Where is Superman?
Wilbur Wright College
On December 3rd, 2013 a man by the name of Ki-Suck Han was struck by a train in the late afternoon at the Time Square Substation. After having an altercation with Naeem Davis, a homeless man of the age of 30, Han was pushed down onto the tracks by Naeem Davis. Surrounded by several witnesses, Han seeing the oncoming train, pleaded for help and tried to lift himself off the tracks and back onto the platform. Instead of helping, those around him, instead stood there, pressed a few buttons on their phones (probably less than they would have in comparison of calling 911) and proceeded to record the incident before Han was impacted by the train. As Han’s struggled and pleaded for help for what was reported to be a full 22 seconds, witnesses watched, took pictures, and failed to come to his assistance (Petrecca & Eversley, 2012). R. Umar Abbasi, a man who was employed as a photographer at the New York Post was there for the incident of this crime. Instead of helping Han, Abbasi made the claim that he was using the flash of his camera to inform the conductor to stop the train. "I just started running, running, hoping that the driver could see my flash," he told the Post. As Han’s stood there in fear, he literally watched his life flash before his eyes. Similar cases have been reported throughout time, one of the most acknowledgeable being the Kitty Genovese case. A women who was repeatedly stabbed to death and offered no assistance after several witnesses heard her pleas and screams and failed to act. In cases such as these, one has to wonder if we are safer in public places or if it is the equivalent of being by ourselves in a dark alley way. This denial of help is known as the bystander affect. Psychology Today defines the bystander affect as an occurrence “when the presence of others hinders an individual from intervening in an emergency situation”. One can’t fathom the idea of not helping...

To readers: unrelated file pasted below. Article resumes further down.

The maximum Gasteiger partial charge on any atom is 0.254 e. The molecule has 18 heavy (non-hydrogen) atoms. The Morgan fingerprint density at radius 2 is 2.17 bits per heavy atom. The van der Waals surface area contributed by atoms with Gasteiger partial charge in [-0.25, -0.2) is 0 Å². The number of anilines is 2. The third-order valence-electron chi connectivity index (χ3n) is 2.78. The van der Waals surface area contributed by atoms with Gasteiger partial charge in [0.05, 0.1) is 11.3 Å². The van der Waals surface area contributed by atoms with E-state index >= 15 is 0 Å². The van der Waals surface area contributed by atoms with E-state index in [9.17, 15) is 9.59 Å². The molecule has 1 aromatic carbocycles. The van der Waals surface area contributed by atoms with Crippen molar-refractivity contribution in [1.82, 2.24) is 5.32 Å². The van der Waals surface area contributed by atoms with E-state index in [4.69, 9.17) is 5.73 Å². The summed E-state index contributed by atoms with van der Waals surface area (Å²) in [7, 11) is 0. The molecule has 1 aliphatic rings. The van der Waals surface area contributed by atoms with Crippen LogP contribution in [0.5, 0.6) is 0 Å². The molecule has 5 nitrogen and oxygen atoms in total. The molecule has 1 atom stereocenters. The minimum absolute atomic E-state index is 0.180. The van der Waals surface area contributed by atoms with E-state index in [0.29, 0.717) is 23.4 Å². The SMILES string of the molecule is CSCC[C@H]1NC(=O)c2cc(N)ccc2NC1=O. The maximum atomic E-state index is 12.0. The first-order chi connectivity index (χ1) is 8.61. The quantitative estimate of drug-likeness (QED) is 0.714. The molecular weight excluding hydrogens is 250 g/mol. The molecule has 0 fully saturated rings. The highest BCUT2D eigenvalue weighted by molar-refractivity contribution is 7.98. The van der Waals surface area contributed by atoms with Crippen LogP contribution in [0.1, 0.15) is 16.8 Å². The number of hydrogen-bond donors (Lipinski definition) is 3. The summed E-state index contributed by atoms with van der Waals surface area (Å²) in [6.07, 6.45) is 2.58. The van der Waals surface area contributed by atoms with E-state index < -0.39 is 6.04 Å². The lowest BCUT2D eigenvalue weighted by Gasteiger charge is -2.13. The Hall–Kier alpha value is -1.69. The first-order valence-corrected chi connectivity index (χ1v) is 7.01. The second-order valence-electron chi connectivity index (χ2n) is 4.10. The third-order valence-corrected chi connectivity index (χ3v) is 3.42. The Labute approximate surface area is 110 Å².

References: "Bystander Effect." Psychology Today. Sussex Publishers, n.d. Web. 20 Sept. 2013.
Ciccarelli, Saundra K., J. Noland. White, and Saundra K. Ciccarelli. Psychology: An Exploration. Upper Saddle River, NJ: Pearson Prentice Hall, 2010. Print.
Petrecca, Laura, and Melaine Eversley. "Should NY Post Have Printed Photo of Man about to Die?" USA Today. Gannett, 4 Dec. 2012. Web. 20 Sept. 2013.
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